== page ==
“SOAL will provide a rich, welcoming community for creatively inclined students who are interested in studying the human experience from a variety of disciplinary perspectives. Our school encourages academic and personal exploration and gives students opportunity to discover their strengths and interests in practice. ”

How is the school establishing its identity?

“We are renovating and creating curricular that modernizes our academic portfolio and deconstructs the false liberal arts/work-ready divide. We are expanding our traditional role of being an engine of culture on our campuses by creating accessible extra- and co-curricular cultural and arts programming, much of which is open to the public. One big example took place this spring when we brought U.S. poet laureate Joy Harjo to the University. We’ve also revived the theater program at MGA. We hope to build a broad audience for our programming in order to serve our communities well and elevate the stature of our University.”

Talk more about the program revisions that emphasize career paths for SOAL graduates.

“SOAL was specifically formed for students seeking a rich and affordable liberal arts education that would also provide the professional skills that are valued in the marketplace. While the name ‘Arts & Letters’ points to the best, most enduring elements of traditional education, SOAL also prides itself on being future-minded and fostering innovation. We have every confidence that our students graduate well-prepared to serve the economy of Georgia, but we need to make sure that their unique value is legible in the marketplace. So I would like to see every liberal arts major at MGA graduate with a distinct work-ready credential such as the Georgia Film Academy certificate, a professional minor, a teaching certificate, or an internship experience. For those who might prefer to go on to graduate school, we would require an intensive undergraduate research experience.”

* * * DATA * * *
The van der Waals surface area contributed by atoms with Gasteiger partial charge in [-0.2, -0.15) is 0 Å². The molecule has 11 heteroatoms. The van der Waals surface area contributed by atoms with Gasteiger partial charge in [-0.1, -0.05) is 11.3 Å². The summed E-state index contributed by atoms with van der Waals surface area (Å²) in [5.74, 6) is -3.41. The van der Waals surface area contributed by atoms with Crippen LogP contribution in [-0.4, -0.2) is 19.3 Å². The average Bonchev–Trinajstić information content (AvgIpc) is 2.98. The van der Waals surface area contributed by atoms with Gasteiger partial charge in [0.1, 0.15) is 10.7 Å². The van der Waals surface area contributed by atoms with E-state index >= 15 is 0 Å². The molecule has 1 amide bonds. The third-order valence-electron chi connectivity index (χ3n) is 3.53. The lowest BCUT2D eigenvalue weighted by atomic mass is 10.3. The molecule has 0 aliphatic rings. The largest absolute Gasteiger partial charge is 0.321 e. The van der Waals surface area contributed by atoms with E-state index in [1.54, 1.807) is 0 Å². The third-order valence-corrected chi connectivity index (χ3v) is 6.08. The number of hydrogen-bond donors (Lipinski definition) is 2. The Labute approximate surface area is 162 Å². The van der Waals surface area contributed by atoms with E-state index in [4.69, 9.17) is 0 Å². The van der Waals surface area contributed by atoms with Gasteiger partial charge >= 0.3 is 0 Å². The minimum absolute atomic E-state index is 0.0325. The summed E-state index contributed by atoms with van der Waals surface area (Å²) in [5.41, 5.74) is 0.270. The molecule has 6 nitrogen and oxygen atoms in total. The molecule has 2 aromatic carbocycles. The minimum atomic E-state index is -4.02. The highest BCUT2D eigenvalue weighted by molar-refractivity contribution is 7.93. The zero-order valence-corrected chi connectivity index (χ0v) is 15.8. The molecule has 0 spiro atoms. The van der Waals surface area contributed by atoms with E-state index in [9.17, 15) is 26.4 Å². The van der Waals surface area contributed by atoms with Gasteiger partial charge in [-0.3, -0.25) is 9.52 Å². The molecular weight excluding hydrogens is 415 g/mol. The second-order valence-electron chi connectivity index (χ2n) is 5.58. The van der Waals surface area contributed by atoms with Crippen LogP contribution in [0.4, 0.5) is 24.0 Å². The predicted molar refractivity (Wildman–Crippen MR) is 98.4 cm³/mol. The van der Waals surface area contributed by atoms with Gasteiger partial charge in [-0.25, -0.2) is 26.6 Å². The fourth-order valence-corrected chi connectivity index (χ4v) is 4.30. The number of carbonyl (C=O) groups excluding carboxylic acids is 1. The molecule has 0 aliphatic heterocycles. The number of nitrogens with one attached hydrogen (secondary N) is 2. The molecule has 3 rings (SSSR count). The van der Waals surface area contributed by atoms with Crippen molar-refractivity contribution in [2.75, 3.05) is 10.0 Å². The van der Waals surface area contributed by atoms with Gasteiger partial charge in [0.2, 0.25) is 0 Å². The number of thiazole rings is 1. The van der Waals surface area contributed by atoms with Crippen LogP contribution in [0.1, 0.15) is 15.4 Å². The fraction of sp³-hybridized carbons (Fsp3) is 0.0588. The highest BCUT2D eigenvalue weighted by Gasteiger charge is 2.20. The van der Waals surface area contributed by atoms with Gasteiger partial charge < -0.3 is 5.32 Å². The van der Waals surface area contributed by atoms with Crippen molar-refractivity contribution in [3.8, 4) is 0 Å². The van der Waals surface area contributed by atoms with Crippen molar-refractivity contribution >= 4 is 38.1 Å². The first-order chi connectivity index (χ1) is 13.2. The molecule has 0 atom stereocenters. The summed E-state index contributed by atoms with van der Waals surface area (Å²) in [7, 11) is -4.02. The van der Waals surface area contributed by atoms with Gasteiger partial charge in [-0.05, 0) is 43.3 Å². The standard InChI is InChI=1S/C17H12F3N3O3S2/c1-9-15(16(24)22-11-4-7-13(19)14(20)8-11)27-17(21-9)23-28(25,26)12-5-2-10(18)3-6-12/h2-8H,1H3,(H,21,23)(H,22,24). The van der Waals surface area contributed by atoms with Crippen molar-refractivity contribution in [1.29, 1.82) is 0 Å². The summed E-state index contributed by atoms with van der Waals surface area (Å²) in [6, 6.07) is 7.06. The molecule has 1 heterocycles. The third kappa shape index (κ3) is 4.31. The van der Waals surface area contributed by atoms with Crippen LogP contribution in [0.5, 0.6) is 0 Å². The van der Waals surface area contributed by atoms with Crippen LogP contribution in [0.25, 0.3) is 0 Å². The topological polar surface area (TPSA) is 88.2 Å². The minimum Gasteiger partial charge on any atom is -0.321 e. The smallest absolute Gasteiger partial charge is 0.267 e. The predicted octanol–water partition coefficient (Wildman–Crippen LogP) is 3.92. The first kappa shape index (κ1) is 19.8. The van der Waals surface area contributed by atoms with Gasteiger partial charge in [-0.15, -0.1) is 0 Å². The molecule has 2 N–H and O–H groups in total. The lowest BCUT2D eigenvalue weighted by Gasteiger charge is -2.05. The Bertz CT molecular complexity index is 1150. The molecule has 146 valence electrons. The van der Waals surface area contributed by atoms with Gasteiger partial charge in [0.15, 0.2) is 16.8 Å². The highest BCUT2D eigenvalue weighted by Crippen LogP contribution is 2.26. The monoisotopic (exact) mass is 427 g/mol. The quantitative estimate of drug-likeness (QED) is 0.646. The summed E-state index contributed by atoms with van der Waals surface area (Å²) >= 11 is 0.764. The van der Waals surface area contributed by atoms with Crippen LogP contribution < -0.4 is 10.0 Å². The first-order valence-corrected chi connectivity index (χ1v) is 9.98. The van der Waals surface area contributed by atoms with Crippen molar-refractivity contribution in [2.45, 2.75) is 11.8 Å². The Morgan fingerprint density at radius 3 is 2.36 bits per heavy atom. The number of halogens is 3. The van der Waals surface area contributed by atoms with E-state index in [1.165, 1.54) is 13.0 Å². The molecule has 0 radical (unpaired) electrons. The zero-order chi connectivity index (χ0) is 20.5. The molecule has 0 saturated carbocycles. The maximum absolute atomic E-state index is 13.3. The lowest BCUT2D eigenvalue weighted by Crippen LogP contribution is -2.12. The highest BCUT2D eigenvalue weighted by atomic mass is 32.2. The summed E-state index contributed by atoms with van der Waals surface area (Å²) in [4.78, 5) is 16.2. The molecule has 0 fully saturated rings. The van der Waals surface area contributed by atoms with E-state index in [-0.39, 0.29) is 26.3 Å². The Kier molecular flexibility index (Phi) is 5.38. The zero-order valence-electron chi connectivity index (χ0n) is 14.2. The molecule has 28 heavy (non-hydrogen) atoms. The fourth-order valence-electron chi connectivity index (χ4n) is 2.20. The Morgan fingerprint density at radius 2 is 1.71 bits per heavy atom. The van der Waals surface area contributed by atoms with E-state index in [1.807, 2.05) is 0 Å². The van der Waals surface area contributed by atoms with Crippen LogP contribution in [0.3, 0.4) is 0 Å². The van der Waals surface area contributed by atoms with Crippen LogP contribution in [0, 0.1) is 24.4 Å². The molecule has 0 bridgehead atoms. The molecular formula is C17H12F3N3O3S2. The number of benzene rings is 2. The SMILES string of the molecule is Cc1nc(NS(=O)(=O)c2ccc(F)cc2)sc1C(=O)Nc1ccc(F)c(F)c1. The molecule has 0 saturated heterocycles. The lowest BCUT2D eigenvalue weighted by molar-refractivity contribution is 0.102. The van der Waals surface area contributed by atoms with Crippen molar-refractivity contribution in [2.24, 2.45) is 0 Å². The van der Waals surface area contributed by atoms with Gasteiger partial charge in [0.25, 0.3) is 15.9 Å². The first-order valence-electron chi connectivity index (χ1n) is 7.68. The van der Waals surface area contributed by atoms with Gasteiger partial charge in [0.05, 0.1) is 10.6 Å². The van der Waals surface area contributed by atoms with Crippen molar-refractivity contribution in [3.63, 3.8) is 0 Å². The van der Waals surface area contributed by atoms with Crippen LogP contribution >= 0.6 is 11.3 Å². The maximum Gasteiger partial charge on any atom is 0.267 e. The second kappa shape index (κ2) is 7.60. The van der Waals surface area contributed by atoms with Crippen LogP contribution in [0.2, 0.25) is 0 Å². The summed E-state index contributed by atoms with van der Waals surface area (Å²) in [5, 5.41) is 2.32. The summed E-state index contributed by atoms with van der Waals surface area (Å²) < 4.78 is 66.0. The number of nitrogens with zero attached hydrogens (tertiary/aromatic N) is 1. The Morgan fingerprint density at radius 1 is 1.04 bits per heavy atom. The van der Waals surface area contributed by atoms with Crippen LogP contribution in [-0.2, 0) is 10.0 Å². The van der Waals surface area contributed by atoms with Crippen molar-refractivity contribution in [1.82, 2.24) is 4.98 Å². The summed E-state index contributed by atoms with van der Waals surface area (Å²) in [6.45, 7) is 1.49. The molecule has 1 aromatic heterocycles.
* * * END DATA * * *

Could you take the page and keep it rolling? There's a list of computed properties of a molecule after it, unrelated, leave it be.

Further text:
What else would you like people, especially prospective students, to know about SOAL?

“The School of Arts & Letters has a truly amazing faculty who are premier scholars across a diverse array of disciplines in the arts and humanities. More importantly, our faculty are passionate teachers dedicated to helping students achieve their goals in and beyond the classroom. Engaged students are successful students, and SOAL offers an inviting, creative community in which students can thrive.”

Here is the complete list of School of Arts & Letters degrees and their revamped concentration options:

B.A. in Applied Art and Design (coming fall 2020)
• Film
• Visual Communication (geared toward careers in advertising and marketing)

B.A. in Contemporary Musicianship
• Performance
• Industry (geared toward the business side of music; a professional minor is required)

B.A. in New Media and Communications
• Public Relations
• Sports Communication
• Film

B.A. in English
• Professional Writing
• Creative Writing
• Pre-Law (English has a strong history of placement of their graduates in law school)
• Teacher Certification (secondary education)
• Literature

B.A. in History
• Documentary Film (with an option to add the Georgia Film Academy Certificate)
• Teacher Certification (secondary education)

For more information about the degrees and concentrations, call the School of Arts & Letters at 478.471.2490, email, or see